Adjacent to the rajadhani was a marketplace, referred to as Mithurai Santhai. There were opulent mansions for the ministers. Years later the warrior Cankili II, the last king of Jaffna resided near the previous temple (the remains of his small palace can be seen as a total ruin today).

The Hindus of the North remained faithful and in 1734 work began with eagerness to restore the Nallur Kovil, which was being built for the fourth time during the reign of the Dutch. The challenge was accepted by Ragunatha Mudaliyar who worked at the kachcheri. The present land was commonly known as Kurukkal Valavu (garden of the priests). The seventh custodian of the temple, Arumuga Mapaana Mudaliyar worked tirelessly to upgrade the kovil. He built the first bell tower in 1899. The fortified wall which demarcates the temple was built by him in 1909. Kumaradas Mudaliyar, the tenth custodian is credited with restoring the temple to its present state.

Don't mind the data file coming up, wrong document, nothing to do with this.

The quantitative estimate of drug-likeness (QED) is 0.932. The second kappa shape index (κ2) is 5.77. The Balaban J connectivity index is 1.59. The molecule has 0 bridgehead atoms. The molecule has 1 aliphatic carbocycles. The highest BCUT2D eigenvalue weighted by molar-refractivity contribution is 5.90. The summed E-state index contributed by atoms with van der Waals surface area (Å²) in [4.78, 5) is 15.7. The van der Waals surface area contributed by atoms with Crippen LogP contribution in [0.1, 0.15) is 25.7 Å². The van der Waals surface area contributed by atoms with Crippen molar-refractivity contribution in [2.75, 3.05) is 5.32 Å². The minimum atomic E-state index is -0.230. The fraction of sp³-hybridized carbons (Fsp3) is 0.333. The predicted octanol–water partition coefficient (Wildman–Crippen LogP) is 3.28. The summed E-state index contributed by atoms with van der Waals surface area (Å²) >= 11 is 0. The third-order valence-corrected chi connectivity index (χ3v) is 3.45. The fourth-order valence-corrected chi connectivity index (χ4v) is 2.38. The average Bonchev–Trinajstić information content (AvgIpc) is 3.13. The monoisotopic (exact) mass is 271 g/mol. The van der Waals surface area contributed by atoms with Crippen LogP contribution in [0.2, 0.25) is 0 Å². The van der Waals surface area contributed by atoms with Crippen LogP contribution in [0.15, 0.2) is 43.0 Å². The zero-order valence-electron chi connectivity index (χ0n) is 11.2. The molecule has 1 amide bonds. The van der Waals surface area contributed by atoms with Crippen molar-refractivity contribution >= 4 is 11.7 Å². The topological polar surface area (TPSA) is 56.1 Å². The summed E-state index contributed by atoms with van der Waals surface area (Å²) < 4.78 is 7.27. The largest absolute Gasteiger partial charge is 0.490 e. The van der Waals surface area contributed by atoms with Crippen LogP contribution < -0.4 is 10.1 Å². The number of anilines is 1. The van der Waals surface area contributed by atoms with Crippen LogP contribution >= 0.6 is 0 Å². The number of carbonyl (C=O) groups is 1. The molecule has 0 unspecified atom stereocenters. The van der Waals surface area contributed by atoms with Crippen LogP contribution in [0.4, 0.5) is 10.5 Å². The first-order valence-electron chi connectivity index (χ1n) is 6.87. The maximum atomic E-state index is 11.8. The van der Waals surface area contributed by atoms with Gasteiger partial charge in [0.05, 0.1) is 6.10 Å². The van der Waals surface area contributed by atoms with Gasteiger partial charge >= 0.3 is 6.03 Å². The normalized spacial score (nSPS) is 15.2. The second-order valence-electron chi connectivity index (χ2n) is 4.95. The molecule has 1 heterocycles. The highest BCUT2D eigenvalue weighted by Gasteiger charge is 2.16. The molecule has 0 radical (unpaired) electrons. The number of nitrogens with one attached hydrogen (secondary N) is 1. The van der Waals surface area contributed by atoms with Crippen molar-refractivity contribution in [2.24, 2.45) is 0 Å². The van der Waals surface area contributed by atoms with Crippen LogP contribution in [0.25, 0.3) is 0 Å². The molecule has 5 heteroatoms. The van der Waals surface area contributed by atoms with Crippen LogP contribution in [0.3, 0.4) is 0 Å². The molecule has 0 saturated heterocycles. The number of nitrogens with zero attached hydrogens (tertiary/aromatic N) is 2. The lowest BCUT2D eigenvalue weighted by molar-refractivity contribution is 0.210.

Nallur kovil boasts four gopurams and six bell towers. The variegated designs on the ceiling are brilliant and Dravidian forms of architecture originating from South India are very much in evidence. Ancient temples were built with sandstone and granite. Every temple has a garbhagriha (Sanskrit for womb) the innermost sanctum where the statue of the primary deity is venerated. The southern side has a pond and garden (poonthotam). The temple has shrines for Lord Ganesh, Vairavar and Sooriyan. The Kandaswamy Kovil incorporates the iconography of Hindu cosmology. The Vedas depict time in four epochs (yugam).